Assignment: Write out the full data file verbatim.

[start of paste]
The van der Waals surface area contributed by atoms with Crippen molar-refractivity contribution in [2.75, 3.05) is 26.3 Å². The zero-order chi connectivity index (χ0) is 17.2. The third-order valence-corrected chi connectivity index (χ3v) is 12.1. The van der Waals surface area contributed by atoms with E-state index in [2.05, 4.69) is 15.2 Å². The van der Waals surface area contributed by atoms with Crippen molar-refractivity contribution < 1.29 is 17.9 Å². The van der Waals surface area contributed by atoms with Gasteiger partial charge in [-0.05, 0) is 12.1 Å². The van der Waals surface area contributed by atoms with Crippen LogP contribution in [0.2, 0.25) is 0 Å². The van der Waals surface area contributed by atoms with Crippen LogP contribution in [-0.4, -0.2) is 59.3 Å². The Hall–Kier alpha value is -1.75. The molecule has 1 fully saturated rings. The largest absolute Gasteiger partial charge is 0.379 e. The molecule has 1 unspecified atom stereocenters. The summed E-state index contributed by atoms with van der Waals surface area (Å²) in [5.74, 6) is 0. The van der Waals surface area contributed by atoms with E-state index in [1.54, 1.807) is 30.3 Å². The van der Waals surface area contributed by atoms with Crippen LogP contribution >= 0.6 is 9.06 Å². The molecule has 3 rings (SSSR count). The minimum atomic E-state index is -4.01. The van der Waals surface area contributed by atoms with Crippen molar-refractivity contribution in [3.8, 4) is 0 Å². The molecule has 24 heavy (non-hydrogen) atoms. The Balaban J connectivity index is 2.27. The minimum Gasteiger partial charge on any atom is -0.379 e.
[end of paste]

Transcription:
The van der Waals surface area contributed by atoms with Crippen molar-refractivity contribution in [2.75, 3.05) is 26.3 Å². The zero-order chi connectivity index (χ0) is 17.2. The third-order valence-corrected chi connectivity index (χ3v) is 12.1. The van der Waals surface area contributed by atoms with E-state index in [2.05, 4.69) is 15.2 Å². The van der Waals surface area contributed by atoms with Crippen molar-refractivity contribution < 1.29 is 17.9 Å². The van der Waals surface area contributed by atoms with Gasteiger partial charge in [-0.05, 0) is 12.1 Å². The van der Waals surface area contributed by atoms with Crippen LogP contribution in [0.2, 0.25) is 0 Å². The van der Waals surface area contributed by atoms with Crippen LogP contribution in [-0.4, -0.2) is 59.3 Å². The Hall–Kier alpha value is -1.75. The molecule has 1 fully saturated rings. The largest absolute Gasteiger partial charge is 0.379 e. The molecule has 1 unspecified atom stereocenters. The summed E-state index contributed by atoms with van der Waals surface area (Å²) in [5.74, 6) is 0. The van der Waals surface area contributed by atoms with E-state index in [1.54, 1.807) is 30.3 Å². The van der Waals surface area contributed by atoms with Crippen LogP contribution >= 0.6 is 9.06 Å². The molecule has 3 rings (SSSR count). The minimum atomic E-state index is -4.01. The van der Waals surface area contributed by atoms with Crippen molar-refractivity contribution in [3.8, 4) is 0 Å². The molecule has 24 heavy (non-hydrogen) atoms. The Balaban J connectivity index is 2.27. The minimum Gasteiger partial charge on any atom is -0.379 e.